A Blog About Intellectual Property Litigation and the District of Delaware


CJB
The Honorable Christopher J. Burke

We dug up a transcript.
We dug up a transcript. Jon Butterworth, Unsplash

Last week, in deciding a renewed motion to stay pending a § 101 motion to dismiss, Judge Burke commented on the likelihood of success of such motions:

The Court, having reviewed the parties' letters relating to Defendant's request to renew its motion to stay, . . . hereby ORDERS that the request is DENIED. . . . [I]n light of the circumstances here (including the statistical unlikelihood of prevailing on a Section 101 motion to dismiss as to each of the four separate patents−in−suit), the Court concludes a stay is not warranted.

Defendant had renewed the motion to stay after Judge Burke denied it in late April. That transcript was …

A similar log jam
A similar log jam David Lindahl, Unsplash

There was an interesting discovery dispute order from Judge Burke yesterday. In Sysmex Corporation et al v. Beckman Coulter, Inc., C.A. No. 19-642-RGA-CJB (D. Del.) (a case we've previously discussed), due to COVID issues, defendant has been unable to depose the inventor—an employee of plaintiff—since the deposition was noticed over eight months ago.

Now, fact discovery is closed, summary judgment motions are due today, and the case is scheduled for trial in February 2022—but the plaintiff still hasn't provided the inventor for a deposition.

The defendant wisely moved to stay the case pending deposition of the inventor. In ruling on the motion, ...

Patentees in federal court litigation are generally not required to identify every accused product in their complaint. Often, the complaint and early contentions identify an exemplary product or two, and the larger list of related accused products is hashed out during discovery. Simply identifying an exemplary product, however, does not entitle the patentee to demand that the defendant do all the work of identifying - and producing technical discovery on - similar products.

Judges in this District have historically limited patentees' ability to obtain discovery into unaccused products without articulating some basis for believing that those unaccused products infringe, or at least share some relevant characteristic with the products alleged to infringe in the complaint and/or contentions. Judge Burke regularly wades into these waters, applying a multi-factor test that acknowledges the relevant burdens but also leaves room for practical adjustments to those burdens where necessary.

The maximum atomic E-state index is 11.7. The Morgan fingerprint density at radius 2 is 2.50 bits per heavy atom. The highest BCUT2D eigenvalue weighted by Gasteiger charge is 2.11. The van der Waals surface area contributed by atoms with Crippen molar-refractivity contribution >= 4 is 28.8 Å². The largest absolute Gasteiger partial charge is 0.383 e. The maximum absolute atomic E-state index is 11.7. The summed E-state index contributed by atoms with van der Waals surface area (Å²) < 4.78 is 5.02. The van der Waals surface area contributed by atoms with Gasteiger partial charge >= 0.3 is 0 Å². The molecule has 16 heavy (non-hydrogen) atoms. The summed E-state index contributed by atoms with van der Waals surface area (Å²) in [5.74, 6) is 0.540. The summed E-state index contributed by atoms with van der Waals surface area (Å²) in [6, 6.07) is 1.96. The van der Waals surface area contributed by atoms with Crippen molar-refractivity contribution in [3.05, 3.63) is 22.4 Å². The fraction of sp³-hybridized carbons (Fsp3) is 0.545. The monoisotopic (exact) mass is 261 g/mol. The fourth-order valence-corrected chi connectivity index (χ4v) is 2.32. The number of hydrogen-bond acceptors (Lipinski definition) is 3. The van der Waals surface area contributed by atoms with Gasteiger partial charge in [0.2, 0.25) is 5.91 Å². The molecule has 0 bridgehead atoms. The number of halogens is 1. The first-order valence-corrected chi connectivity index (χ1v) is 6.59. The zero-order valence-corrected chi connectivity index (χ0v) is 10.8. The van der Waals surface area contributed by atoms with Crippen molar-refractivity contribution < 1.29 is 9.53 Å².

That test was applied recently by Judge Burke in Fundamental Innovation Systems International LLC v. TCT Mobile (US) Inc., C.A. No. 20-552, and his analysis demonstrates...

Tug of War
Merritt Thomas, Unsplash

For many years, the prevailing view in D. Del. has been that "you get what you give" when it comes to contention discovery. In other words, if you want a defendant to serve detailed non-infringement contentions, your infringement contentions should have a similar level of detail.

This standard is built into several of the judges' form scheduling orders, including Judges Stark, Noreika, Burke, Fallon, and Hall. For example, Judge Burke's form provides that:

In the absence of agreement of the parties, contention interrogatories, if filed, shall first be addressed by the party with the burden of proof. The adequacy of all interrogatory answers shall, in part, be judged by the level of detail each party …

ANDA litigation can be an odd beast. You file a case based on a product that a defendant has only applied to manufacture—what then, when the FDA requires an amendment? What of the litigation that may be years in the making and heading into the home stretch?

The somewhat tortured history of Biodelivery Sciences International, Inc. et al. v. Chemo Research, S.L., C.A. No. 19-444-CFC-CJB, gives us several examples of exactly how the Court deals with this situation.

An Early Change to an ANDA Does Not Warrant a New Trial Date